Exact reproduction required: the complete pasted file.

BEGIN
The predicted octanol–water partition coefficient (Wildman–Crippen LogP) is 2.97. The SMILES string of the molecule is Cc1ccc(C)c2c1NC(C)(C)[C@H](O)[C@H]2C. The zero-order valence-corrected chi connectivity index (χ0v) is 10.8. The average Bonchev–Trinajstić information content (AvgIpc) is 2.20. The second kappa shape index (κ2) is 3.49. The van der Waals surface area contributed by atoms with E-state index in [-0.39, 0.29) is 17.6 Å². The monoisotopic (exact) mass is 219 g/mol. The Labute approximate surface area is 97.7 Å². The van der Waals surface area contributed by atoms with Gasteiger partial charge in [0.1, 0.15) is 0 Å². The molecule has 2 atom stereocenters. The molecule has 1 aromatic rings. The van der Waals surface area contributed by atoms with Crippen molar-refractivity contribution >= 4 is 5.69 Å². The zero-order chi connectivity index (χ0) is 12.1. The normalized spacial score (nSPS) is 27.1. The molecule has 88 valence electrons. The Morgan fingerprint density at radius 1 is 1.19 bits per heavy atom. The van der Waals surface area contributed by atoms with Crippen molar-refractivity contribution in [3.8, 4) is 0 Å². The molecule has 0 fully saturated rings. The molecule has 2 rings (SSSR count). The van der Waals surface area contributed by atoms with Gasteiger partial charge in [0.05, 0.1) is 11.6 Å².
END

The predicted octanol–water partition coefficient (Wildman–Crippen LogP) is 2.97. The SMILES string of the molecule is Cc1ccc(C)c2c1NC(C)(C)[C@H](O)[C@H]2C. The zero-order valence-corrected chi connectivity index (χ0v) is 10.8. The average Bonchev–Trinajstić information content (AvgIpc) is 2.20. The second kappa shape index (κ2) is 3.49. The van der Waals surface area contributed by atoms with E-state index in [-0.39, 0.29) is 17.6 Å². The monoisotopic (exact) mass is 219 g/mol. The Labute approximate surface area is 97.7 Å². The van der Waals surface area contributed by atoms with Gasteiger partial charge in [0.1, 0.15) is 0 Å². The molecule has 2 atom stereocenters. The molecule has 1 aromatic rings. The van der Waals surface area contributed by atoms with Crippen molar-refractivity contribution >= 4 is 5.69 Å². The zero-order chi connectivity index (χ0) is 12.1. The normalized spacial score (nSPS) is 27.1. The molecule has 88 valence electrons. The Morgan fingerprint density at radius 1 is 1.19 bits per heavy atom. The van der Waals surface area contributed by atoms with Crippen molar-refractivity contribution in [3.8, 4) is 0 Å². The molecule has 0 fully saturated rings. The molecule has 2 rings (SSSR count). The van der Waals surface area contributed by atoms with Gasteiger partial charge in [0.05, 0.1) is 11.6 Å².